Anime, manga and Haruki Murakami may form an unlikely trinity, but outside of Japan they’re responsible for filling Japanese Studies departments and sprawling convention halls with generations of the devoted. They’re at the core of Japan’s global allure, the center of its soft power, and last month I was immersed in all three in the span of two weeks in two countries: the United Kingdom and the United States.
In Japan, of course, they’ve all been around a while, yet they continue to draw young audiences abroad. It was 40 years ago that Murakami decided he could write a novel after watching an American baseball player hit a double for the Yakult Swallows, his favorite Japanese team. That novel, 1979’s “Hear the Wind Sing,” won Japan’s Gunzo Prize for New Writers and launched the literary career of a rarity: a bona-fide international best-selling writer who is now short-listed annually for the Nobel Prize in literature.
Twenty years ago, I met Murakami for the first time. Our one-hour interview at his Tokyo office spilled into three hours of free-form conversation that touched upon rare jazz recordings, Japanese youth culture, American individualism — and that epiphanic baseball game.
Since then, we have met on several occasions in cities as far-flung from Japan as Boston, New York and San Francisco, where we conducted an onstage dialogue and reading together. I watched him hold an audience of 3,000 in thrall for 90 minutes. Far from fading over the years, Murakami’s star has brightened and expanded, absorbing literary awards at home and overseas, inspiring cinematic and theatrical adaptations and translations in over 50 languages as his new books post sales in the millions.
A writer’s work is subject to constant reevaluation, but few living writers warrant four days of it. At Newcastle upon Tyne in the U.K. this March, Murakami’s work commandeered the attention of more than 120 scholars from 59 universities around the world for “Eyes on Murakami,” a project incorporating visual art, film, translation workshops, academic presentations and symposia. And while he wasn’t physically present, Murakami’s stories and visions filled an art gallery, a cinema and several lecture halls on the campus of Newcastle University.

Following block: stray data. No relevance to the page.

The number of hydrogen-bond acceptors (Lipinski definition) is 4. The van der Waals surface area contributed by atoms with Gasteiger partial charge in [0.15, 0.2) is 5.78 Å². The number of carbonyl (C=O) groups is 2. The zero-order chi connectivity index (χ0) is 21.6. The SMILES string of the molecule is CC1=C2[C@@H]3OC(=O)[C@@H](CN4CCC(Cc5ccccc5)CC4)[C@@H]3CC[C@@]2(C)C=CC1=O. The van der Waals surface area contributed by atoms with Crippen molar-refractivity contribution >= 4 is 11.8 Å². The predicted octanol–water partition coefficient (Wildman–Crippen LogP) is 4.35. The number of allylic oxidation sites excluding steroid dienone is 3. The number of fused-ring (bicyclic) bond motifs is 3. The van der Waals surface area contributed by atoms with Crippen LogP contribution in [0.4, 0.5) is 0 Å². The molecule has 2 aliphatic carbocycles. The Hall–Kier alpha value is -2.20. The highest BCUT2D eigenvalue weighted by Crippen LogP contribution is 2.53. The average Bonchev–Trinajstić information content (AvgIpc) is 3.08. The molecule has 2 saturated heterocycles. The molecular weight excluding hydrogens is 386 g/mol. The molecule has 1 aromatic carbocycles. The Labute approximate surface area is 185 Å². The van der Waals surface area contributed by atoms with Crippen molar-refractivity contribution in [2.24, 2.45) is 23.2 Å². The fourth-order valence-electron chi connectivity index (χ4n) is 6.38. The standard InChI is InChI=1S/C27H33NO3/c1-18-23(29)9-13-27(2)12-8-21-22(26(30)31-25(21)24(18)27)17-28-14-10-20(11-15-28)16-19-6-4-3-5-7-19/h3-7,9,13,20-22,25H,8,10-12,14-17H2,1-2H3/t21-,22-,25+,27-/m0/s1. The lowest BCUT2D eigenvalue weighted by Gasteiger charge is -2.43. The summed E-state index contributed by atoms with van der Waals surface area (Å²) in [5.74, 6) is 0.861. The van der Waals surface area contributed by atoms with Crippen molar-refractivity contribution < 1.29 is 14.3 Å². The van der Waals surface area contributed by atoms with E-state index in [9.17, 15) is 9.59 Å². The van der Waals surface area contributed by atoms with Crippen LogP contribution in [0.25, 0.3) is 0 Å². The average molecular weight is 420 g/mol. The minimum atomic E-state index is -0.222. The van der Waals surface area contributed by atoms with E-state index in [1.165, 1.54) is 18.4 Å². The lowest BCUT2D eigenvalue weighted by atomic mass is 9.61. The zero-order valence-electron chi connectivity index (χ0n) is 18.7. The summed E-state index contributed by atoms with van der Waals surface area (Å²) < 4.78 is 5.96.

“Eyes” was first conceived two years ago by professor Gitte Marianne Hansen, a lecturer in Japanese Studies at Newcastle, who told me that Murakami is the only author who could draw together individuals across several disciplines, nationalities and ages. Interest in attending the event was so overwhelming that she had to opt out of advertising it publicly and decline quality proposals.
“I’m not doing this conference because I’m a fan of Murakami,” she said. “I really like some of his books and others I don’t like at all. But he’s unique in that he brings together readers from beyond academia, from film and other arts, and they have a personal investment in his work.”
Hansen added, “Yesterday I spoke to two girls who traveled to Newcastle just for this conference — one from Spain, the other from Italy. Neither of them study Murakami. They just read his books.”
For the following generations of Japanese writers, reading those books is like getting a “new dose of oxygen,” said Japanese translator and scholar Motoyuki Shibata, quoting author Yoko Ogawa’s appraisal of Murakami’s impact. Instead of rebelling, rising literary stars such as Hideo Furukawa and Mieko Kawakami, 20 and 30 years younger than Murakami respectively, embrace him as a model of independence and what Shibata called “a release from solemnity.” Both have conducted published taidan (dialogues) with Murakami, asking him about his craft and expressing gratitude for his embrace of societal crises in books like “The Wind-Up Bird Chronicle” and “After the Quake.”
At the closing panel in Newcastle, American professor Barbara Thornbury made a striking observation: Were it not for anime and manga, she might not have a job.
The following week, I flew from post-industrial northern England to the prairie lands of Middle America for a return visit to Naka-Kon, the region’s largest Japan pop culture convention. Naka-Kon was a single-day fan meet-up at The University of Kansas when it was first held in 2005. Today, like Hansen, convention director Takuya Jay Inoue and his team have to cap attendance numbers (10,000) over a full three days to prevent the event being overrun or having to move to a larger venue.
I attended my first anime convention more than 10 years ago in New York. I was teaching at The University of Tokyo at the time. Being plucked from a staid lecture hall and dropped into gaggles of cosplayers in Manhattan’s Jacob K. Javits Convention Center was as invigorating as it was daunting. Armed with only a dinner jacket and a set of PowerPoint slides, how could I possibly command the attention of a crowd full of bright orange Gokus and golden-tailed Pikachus? And did what surrounded me really have anything to do with Japan or its centuries of culture?
Since then, I’ve learned to embrace the chaos and bridge the gap between the academic conference and the anime convention, a space that has shrunk on its own. Attendees of the former have become less solemn, to paraphrase Shibata, and at the latter, a maturing fan base wants to learn more about the history and aesthetics behind the stories and drawings that entrance them.
What may unite both is the sense of independence that Japan represents from dominant Western cultures that no longer seem to inspire.
Roland Kelts is the author of “Japanamerica: How Japanese Pop Culture has Invaded the U.S.” and a visiting lecturer at Waseda University.
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